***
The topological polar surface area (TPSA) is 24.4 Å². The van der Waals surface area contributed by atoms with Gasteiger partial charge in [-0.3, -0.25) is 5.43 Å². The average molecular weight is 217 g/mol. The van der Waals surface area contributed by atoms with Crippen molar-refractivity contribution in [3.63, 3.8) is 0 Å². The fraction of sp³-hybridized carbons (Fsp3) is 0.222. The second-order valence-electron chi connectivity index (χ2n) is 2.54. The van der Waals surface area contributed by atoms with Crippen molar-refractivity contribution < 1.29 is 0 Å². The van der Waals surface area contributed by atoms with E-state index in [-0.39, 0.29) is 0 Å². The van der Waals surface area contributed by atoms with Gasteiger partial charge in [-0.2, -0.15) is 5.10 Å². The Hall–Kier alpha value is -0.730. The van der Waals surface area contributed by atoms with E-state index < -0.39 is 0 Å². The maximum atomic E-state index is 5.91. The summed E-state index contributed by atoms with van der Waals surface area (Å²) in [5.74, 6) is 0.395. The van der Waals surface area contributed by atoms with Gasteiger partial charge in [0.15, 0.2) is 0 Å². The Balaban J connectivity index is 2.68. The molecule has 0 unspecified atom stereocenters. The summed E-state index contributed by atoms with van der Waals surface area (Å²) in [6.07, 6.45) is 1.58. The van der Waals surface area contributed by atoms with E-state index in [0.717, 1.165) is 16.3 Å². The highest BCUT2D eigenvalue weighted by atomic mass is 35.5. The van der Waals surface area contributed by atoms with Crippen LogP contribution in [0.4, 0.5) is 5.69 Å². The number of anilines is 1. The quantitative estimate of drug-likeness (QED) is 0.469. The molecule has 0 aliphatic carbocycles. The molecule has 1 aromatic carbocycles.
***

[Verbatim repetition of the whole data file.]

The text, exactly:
The topological polar surface area (TPSA) is 24.4 Å². The van der Waals surface area contributed by atoms with Gasteiger partial charge in [-0.3, -0.25) is 5.43 Å². The average molecular weight is 217 g/mol. The van der Waals surface area contributed by atoms with Crippen molar-refractivity contribution in [3.63, 3.8) is 0 Å². The fraction of sp³-hybridized carbons (Fsp3) is 0.222. The second-order valence-electron chi connectivity index (χ2n) is 2.54. The van der Waals surface area contributed by atoms with Crippen molar-refractivity contribution < 1.29 is 0 Å². The van der Waals surface area contributed by atoms with E-state index in [-0.39, 0.29) is 0 Å². The van der Waals surface area contributed by atoms with Gasteiger partial charge in [-0.2, -0.15) is 5.10 Å². The Hall–Kier alpha value is -0.730. The van der Waals surface area contributed by atoms with E-state index < -0.39 is 0 Å². The maximum atomic E-state index is 5.91. The summed E-state index contributed by atoms with van der Waals surface area (Å²) in [5.74, 6) is 0.395. The van der Waals surface area contributed by atoms with Gasteiger partial charge in [0.15, 0.2) is 0 Å². The Balaban J connectivity index is 2.68. The molecule has 0 unspecified atom stereocenters. The summed E-state index contributed by atoms with van der Waals surface area (Å²) in [6.07, 6.45) is 1.58. The van der Waals surface area contributed by atoms with E-state index in [0.717, 1.165) is 16.3 Å². The highest BCUT2D eigenvalue weighted by atomic mass is 35.5. The van der Waals surface area contributed by atoms with Crippen LogP contribution in [0.4, 0.5) is 5.69 Å². The number of anilines is 1. The quantitative estimate of drug-likeness (QED) is 0.469. The molecule has 0 aliphatic carbocycles. The molecule has 1 aromatic carbocycles.